After yet another draft of the first chapter–a half-draft, really, maybe even draft 5.1; all I did was brush up two scenes which have stubbornly resisted all my prior attempts to make them good–I gave it yet another read, and at the end of those first eleven pages, I was troubled by a feeling I couldn’t place.

On further reflection, it turned out I liked it. Chapter One, I felt, had finally become Chapter Pretty Fucking Good. This, after giving long and serious consideration to chopping it down and turning it into a prologue, or just deleting it altogether and squeezing it into a paragraph of exposition in chapter two. Ultimately, I did neither–there’s some plot-critical info there, and though I think the book gets stronger once the secondary character shows up in chapter two, the contrast of the main character’s existence before he has this friend is an important part of the greater meaning of the book. Hmm, excuse me a moment; I appear to have a lump of pretension stuck in my throat.

Much better. Long story short: I’m so (probably unreasonably, certainly temporarily) satisfied with the work that I’m starting to submit it in earnest. In the agents search, two things pop out at me: 1) lots of agents are accepting e-queries these days, and 2) many of them want to see nothing but the one-page query letter–no synopses or writing samples except by request.

1) is mostly a positive. I like paper submissions, I think they’re tangible and thus less dismissable than email, if only infinitesimally so, but on the other hand, e-queries save postage and paper, and most importantly of all, they shave a week or more from the response time.

It turns out waiting is one of the most important skills of the professional writer, probably but not necessarily ranked just after a) the ability to write well and b) the ability to revise. It is also far and away the most odious and nerve-wracking part of the business. Also, in case of the ever-present threat of rejection, it just delays you from sending it on to someone who might appreciate it more. Anything to shave down the wait-time is to be highly esteemed, if not worshiped outright.

2) One page queries–no sir, I don’t like them. So far, I’m 2/2 on parlaying one pagers into requests for partial manuscripts (neither of which I’ve heard back on yet, despite one being out since mid-January; yay, waiting), and I understand an agent can tell a lot from the 200-300 words that go into a query, but man, query letters are like the exact opposite of fiction.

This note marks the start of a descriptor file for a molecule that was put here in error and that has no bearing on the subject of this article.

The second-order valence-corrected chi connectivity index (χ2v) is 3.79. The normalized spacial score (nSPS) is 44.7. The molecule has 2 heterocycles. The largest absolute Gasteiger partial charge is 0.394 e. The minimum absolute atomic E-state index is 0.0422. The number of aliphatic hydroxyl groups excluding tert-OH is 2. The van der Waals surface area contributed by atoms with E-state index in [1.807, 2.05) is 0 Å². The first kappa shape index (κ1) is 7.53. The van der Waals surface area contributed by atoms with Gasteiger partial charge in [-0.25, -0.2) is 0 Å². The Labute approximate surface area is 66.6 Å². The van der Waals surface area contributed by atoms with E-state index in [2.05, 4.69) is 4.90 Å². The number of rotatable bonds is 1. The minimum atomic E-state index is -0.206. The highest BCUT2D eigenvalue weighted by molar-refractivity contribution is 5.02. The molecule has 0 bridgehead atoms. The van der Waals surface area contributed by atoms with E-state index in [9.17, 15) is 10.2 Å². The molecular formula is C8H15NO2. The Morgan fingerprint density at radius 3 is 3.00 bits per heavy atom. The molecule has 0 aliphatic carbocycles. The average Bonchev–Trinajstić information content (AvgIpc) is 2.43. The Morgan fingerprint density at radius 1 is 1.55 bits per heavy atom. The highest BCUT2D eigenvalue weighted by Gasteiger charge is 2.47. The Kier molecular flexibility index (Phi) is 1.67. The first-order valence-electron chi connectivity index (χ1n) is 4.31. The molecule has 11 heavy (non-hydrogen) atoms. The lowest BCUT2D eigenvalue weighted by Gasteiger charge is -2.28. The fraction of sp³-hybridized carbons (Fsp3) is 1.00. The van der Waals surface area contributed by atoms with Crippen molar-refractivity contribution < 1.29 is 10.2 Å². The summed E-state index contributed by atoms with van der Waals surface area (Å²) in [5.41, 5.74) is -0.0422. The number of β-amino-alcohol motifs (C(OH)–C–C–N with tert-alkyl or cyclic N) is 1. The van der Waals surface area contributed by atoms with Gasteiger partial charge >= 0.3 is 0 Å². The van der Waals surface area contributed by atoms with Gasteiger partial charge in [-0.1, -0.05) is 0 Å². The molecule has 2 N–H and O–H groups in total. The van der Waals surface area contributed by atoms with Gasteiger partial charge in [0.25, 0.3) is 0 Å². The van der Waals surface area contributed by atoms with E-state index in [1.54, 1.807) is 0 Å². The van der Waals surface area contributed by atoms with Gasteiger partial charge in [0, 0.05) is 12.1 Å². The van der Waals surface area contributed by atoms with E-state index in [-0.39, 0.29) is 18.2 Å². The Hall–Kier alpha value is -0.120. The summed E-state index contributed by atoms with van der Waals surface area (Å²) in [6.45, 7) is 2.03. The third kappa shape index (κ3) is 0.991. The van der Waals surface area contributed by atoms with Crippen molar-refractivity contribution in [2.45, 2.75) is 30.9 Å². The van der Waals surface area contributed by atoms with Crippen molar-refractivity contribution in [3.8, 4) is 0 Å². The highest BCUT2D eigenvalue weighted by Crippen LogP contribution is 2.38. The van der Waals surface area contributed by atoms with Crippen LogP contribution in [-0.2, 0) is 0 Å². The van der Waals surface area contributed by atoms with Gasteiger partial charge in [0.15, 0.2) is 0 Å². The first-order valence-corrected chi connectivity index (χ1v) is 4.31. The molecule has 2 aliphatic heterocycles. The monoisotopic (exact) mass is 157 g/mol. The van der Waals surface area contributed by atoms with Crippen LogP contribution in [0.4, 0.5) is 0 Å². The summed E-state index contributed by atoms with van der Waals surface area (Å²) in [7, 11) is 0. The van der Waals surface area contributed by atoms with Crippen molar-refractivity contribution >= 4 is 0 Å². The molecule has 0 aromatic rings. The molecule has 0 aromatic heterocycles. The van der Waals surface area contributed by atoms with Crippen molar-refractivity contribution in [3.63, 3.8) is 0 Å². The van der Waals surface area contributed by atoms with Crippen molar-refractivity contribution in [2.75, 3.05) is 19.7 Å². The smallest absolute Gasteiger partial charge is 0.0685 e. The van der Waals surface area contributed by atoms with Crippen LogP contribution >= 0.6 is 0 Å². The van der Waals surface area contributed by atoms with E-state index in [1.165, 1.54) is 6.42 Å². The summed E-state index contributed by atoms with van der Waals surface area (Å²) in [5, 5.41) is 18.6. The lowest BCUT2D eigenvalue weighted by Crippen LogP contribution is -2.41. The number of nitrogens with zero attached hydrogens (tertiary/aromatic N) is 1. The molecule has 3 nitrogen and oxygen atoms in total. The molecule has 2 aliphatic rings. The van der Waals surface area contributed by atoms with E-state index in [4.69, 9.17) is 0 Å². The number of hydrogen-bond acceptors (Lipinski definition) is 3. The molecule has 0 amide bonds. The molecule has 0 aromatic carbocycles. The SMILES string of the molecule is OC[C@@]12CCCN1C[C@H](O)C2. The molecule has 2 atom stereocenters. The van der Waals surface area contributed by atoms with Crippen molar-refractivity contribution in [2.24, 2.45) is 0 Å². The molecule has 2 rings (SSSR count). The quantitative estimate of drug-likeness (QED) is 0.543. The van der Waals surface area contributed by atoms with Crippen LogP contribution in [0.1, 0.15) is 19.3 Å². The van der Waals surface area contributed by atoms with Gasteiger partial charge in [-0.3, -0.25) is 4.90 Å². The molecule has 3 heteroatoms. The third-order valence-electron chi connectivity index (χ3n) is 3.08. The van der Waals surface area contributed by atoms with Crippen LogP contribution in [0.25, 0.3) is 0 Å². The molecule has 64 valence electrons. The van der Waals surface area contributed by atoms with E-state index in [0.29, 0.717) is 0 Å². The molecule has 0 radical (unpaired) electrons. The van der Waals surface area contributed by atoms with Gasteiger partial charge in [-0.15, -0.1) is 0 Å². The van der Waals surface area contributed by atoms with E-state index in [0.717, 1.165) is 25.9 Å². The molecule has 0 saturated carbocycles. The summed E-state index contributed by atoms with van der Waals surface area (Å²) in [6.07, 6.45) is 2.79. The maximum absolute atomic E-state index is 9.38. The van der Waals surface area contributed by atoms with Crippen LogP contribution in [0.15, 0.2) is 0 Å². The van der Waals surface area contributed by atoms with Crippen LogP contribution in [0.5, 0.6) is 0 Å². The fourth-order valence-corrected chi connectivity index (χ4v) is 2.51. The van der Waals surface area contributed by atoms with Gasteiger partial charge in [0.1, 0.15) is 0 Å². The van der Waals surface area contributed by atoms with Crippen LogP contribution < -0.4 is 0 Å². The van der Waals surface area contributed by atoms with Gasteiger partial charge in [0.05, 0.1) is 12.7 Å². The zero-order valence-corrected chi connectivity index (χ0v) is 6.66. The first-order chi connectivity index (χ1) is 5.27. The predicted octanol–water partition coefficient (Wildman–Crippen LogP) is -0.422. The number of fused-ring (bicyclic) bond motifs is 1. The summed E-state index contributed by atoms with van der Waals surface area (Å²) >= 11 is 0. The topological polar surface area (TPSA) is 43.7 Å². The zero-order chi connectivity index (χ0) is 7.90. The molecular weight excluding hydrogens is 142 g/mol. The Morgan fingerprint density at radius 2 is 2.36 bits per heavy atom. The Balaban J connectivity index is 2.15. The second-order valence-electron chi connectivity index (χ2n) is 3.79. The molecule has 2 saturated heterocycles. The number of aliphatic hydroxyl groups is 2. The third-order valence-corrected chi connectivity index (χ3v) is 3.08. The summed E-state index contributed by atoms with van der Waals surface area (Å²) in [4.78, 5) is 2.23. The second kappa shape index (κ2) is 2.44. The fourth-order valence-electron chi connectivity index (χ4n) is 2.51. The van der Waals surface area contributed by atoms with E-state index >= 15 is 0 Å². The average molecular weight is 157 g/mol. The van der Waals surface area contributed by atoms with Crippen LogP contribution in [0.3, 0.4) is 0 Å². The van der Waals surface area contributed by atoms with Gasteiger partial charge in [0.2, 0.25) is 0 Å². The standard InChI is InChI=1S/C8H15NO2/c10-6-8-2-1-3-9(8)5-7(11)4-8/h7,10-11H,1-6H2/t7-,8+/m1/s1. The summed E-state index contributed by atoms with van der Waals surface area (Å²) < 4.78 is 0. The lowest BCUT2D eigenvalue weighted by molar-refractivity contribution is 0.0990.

Query letters are pure exposition, total infodump. The totality of your book and who you are as a writer must somehow be compressed into a teeny tiny fraction of either. Good fiction, obviously, is about relaying information in ways that feel naturalistic and subtle–as the subtext in dialogue, as a vague, fleeting reference in the middle of a scene, as a feeling that emerges despite never being mentioned. Any scene in a novel that in any way resembled the naked exposition of a query letter would be laughed at, scorned, then laughed at some more–and rightly so.

Also, the need to just crank all that information out there results in an extreme departure from my normal writing style. I kind of really doubt I’m alone in that. A competent query might let an agent know the writer can at least string coherent sentences together (and maybe that’s all it takes for them to request a partial), but it kind of rankles to think professionals are making an initial judgment of your work before they’ve seen a single word of it.

One of Miss Snark’s finest rules is “Query widely.” There’s lots of agents out there, and to paraphrase (because I forget the real phrasing) her most important rule, Good writing shines through. I have no doubt that’s true, and in defense of The System, agents are totally swamped with unrequested material of highly questionable value (to the point where “slushpile” is probably one of the most polite terms for it). The one-page initial query exists, most likely, to cut down on the time agents spend reading utter nonsensical garbage, leaving them more time to deal with the queries with potential, and also these things I hear they have called clients–you know, the guys who make them the actual money.

Still, it’s one more layer to slog through on the way from being Joe Bleats About His Wonderful and Unappreciated Manuscript All Day to being Successful and Beloved Author, Esq. (Uh, these days, apparently publishing contracts bestow law degrees, too.) It’s that much more time we have to spend on the business side, the side we really need that agent for, rather than on the actual writing.

Again, though, agents are notoriously overworked. Nobody seems to like the current system; any agent interview or blog is likely to include a passionate screed about how crummy the whole process can be. In many ways, it’s not even unfair to writers; until we’re proven commodities, maybe it is us who should have to jump through the hoops, not the agents we so feverishly desire to work with.

Really, it probably is the best and most effective system we’ve got, and the one-page query is just a way to make the best use of an agents’ minimal time. Like that dude Candide said, though, if this is the best possible world, what must the others look like?

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